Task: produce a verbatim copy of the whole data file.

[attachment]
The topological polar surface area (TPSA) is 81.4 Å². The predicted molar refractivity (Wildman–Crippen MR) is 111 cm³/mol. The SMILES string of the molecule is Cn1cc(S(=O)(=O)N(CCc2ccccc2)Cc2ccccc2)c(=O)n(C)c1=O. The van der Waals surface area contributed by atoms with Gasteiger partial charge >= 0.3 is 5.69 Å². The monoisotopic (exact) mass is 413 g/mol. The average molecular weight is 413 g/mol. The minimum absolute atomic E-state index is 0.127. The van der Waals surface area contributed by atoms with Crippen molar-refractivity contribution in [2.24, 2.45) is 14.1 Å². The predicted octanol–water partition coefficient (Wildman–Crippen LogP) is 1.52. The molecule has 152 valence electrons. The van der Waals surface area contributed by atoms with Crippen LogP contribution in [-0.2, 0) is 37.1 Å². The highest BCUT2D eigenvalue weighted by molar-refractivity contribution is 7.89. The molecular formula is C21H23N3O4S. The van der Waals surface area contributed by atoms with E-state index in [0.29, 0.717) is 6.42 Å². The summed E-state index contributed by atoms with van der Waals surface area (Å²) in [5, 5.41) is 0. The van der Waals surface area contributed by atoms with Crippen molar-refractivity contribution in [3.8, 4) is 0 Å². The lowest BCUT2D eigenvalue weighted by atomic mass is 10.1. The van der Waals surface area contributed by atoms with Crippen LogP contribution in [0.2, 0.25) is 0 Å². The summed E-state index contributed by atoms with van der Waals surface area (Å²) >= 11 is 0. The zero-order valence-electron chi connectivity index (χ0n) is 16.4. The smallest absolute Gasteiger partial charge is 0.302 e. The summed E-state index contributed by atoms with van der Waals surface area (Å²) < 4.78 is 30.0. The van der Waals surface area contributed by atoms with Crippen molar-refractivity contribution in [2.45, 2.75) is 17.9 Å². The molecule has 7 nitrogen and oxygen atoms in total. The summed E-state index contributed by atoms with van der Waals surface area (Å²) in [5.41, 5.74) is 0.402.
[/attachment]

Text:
The topological polar surface area (TPSA) is 81.4 Å². The predicted molar refractivity (Wildman–Crippen MR) is 111 cm³/mol. The SMILES string of the molecule is Cn1cc(S(=O)(=O)N(CCc2ccccc2)Cc2ccccc2)c(=O)n(C)c1=O. The van der Waals surface area contributed by atoms with Gasteiger partial charge >= 0.3 is 5.69 Å². The monoisotopic (exact) mass is 413 g/mol. The average molecular weight is 413 g/mol. The minimum absolute atomic E-state index is 0.127. The van der Waals surface area contributed by atoms with Crippen molar-refractivity contribution in [2.24, 2.45) is 14.1 Å². The predicted octanol–water partition coefficient (Wildman–Crippen LogP) is 1.52. The molecule has 152 valence electrons. The van der Waals surface area contributed by atoms with Crippen LogP contribution in [-0.2, 0) is 37.1 Å². The highest BCUT2D eigenvalue weighted by molar-refractivity contribution is 7.89. The molecular formula is C21H23N3O4S. The van der Waals surface area contributed by atoms with E-state index in [0.29, 0.717) is 6.42 Å². The summed E-state index contributed by atoms with van der Waals surface area (Å²) in [5, 5.41) is 0. The van der Waals surface area contributed by atoms with Crippen molar-refractivity contribution in [3.8, 4) is 0 Å². The lowest BCUT2D eigenvalue weighted by atomic mass is 10.1. The van der Waals surface area contributed by atoms with Crippen LogP contribution in [0.2, 0.25) is 0 Å². The summed E-state index contributed by atoms with van der Waals surface area (Å²) >= 11 is 0. The zero-order valence-electron chi connectivity index (χ0n) is 16.4. The smallest absolute Gasteiger partial charge is 0.302 e. The summed E-state index contributed by atoms with van der Waals surface area (Å²) < 4.78 is 30.0. The van der Waals surface area contributed by atoms with Crippen molar-refractivity contribution in [2.45, 2.75) is 17.9 Å². The molecule has 7 nitrogen and oxygen atoms in total. The summed E-state index contributed by atoms with van der Waals surface area (Å²) in [5.41, 5.74) is 0.402.